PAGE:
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Effects of infrared camera angle and distance on measurement and reproducibility of thermographically determined temperatures of the distolateral aspects of the forelimbs in horses

Simone Westermann Dr med vet1, Heinz H. F. Buchner Dr med vet, PhD2, Johannes P. Schramel Dr med vet3, Alexander Tichy Dr rer nat4, and Christian Stanek Prof Dr med vet5
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  • 1 Units of Large Animal Surgery and Orthopaedics, University of Veterinary Medicine Vienna, Veterinärplatz 1, A-1210 Vienna, Austria.
  • | 2 Units of Large Animal Surgery and Orthopaedics, University of Veterinary Medicine Vienna, Veterinärplatz 1, A-1210 Vienna, Austria.
  • | 3 Internal Medicine, University of Veterinary Medicine Vienna, Veterinärplatz 1, A-1210 Vienna, Austria.
  • | 4 Equine Clinic, and Department of Biomedical Sciences, University of Veterinary Medicine Vienna, Veterinärplatz 1, A-1210 Vienna, Austria.
  • | 5 Units of Large Animal Surgery and Orthopaedics, University of Veterinary Medicine Vienna, Veterinärplatz 1, A-1210 Vienna, Austria.

Abstract

Objective—To assess effects of camera angle and distance on measurement and reproducibility of thermographically determined temperatures of the distolateral aspect of the forelimbs in horses.

Design—Evaluation study.

Animals—10 adult horses.

Procedures—Thermographic images of both forelimbs were obtained at 3 times during the day (replicates 1, 2, and 3); maximum surface temperature over 1 region (distolateral aspect of the third metacarpal bone and metacarpophalangeal joint) was measured. Standard images were obtained every 5 minutes for 1 hour with the camera positioned at an angle of 90° and a distance of 1.0 m from the forelimb; additional images were obtained at changed (± 20°) angles or at a 1.5-m distance. At the end of each replicate, 4 sets of additional images were obtained at 2-minute intervals to assess short-term reproducibility.

Results—Mean ± SD temperature difference between left and right forelimbs was 0.32° ± 0.27°C (0.58° ± 0.49°F) in standard images. Temperatures measured via standard images were highly correlated with those measured with the camera positioned at changed angles or distance. Mean ± SD differences between temperatures measured via standard images and those measured from changed angles or distance were considered small (≤ 0.22° ± 0.18°C [0.40° ± 0.32°F] for all comparisons). The degree of short-term reproducibility was high.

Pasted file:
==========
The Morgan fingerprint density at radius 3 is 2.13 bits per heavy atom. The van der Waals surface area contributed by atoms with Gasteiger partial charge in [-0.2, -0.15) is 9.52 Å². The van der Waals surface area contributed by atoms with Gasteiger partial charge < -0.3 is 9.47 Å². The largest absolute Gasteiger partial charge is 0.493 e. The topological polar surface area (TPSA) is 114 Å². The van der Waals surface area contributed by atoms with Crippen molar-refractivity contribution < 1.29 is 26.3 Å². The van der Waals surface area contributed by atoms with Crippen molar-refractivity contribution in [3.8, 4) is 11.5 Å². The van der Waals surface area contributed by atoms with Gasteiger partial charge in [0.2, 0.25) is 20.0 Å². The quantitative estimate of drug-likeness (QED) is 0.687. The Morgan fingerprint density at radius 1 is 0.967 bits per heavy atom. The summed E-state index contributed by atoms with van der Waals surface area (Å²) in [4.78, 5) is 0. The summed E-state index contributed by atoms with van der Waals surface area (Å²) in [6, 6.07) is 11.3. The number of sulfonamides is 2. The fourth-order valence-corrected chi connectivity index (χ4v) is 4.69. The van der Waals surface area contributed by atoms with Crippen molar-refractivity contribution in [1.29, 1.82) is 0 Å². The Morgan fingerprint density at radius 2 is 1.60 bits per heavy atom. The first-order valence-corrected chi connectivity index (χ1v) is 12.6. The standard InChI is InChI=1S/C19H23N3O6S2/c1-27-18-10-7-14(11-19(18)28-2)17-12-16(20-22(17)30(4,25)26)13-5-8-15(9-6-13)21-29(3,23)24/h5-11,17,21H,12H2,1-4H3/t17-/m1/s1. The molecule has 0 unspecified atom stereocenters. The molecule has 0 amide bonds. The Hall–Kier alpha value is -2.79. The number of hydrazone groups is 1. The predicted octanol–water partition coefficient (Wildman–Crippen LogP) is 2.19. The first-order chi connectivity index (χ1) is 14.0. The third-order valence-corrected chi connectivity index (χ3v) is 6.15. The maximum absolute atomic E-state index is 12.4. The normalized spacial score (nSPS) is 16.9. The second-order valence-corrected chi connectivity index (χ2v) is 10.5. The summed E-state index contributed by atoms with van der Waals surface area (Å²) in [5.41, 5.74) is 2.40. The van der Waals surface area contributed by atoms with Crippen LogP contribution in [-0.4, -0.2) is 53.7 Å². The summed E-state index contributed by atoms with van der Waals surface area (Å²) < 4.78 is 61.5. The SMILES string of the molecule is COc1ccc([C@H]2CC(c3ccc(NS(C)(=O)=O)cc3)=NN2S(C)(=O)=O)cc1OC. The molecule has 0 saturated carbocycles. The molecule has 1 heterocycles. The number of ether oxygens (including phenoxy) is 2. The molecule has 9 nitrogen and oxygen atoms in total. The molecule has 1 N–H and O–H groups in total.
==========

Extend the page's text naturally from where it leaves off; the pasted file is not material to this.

Conclusions and Clinical Relevance—Thermographically determined temperatures were unaffected by 20° changes in camera angle or a 0.5-m increase in camera distance from the forelimb. Minor temperature differences between left and right forelimbs were detected in the study and should be considered during diagnostic investigations.

Abstract

Objective—To assess effects of camera angle and distance on measurement and reproducibility of thermographically determined temperatures of the distolateral aspect of the forelimbs in horses.

Design—Evaluation study.

Animals—10 adult horses.

Procedures—Thermographic images of both forelimbs were obtained at 3 times during the day (replicates 1, 2, and 3); maximum surface temperature over 1 region (distolateral aspect of the third metacarpal bone and metacarpophalangeal joint) was measured. Standard images were obtained every 5 minutes for 1 hour with the camera positioned at an angle of 90° and a distance of 1.0 m from the forelimb; additional images were obtained at changed (± 20°) angles or at a 1.5-m distance. At the end of each replicate, 4 sets of additional images were obtained at 2-minute intervals to assess short-term reproducibility.

Results—Mean ± SD temperature difference between left and right forelimbs was 0.32° ± 0.27°C (0.58° ± 0.49°F) in standard images. Temperatures measured via standard images were highly correlated with those measured with the camera positioned at changed angles or distance. Mean ± SD differences between temperatures measured via standard images and those measured from changed angles or distance were considered small (≤ 0.22° ± 0.18°C [0.40° ± 0.32°F] for all comparisons). The degree of short-term reproducibility was high.

Conclusions and Clinical Relevance—Thermographically determined temperatures were unaffected by 20° changes in camera angle or a 0.5-m increase in camera distance from the forelimb. Minor temperature differences between left and right forelimbs were detected in the study and should be considered during diagnostic investigations.

Contributor Notes

The authors thank Andreas Angerer at InfraTec GmbH for technical support.

Address correspondence to Dr. Westermann (Simone.Westermann@vetmeduni.ac.at).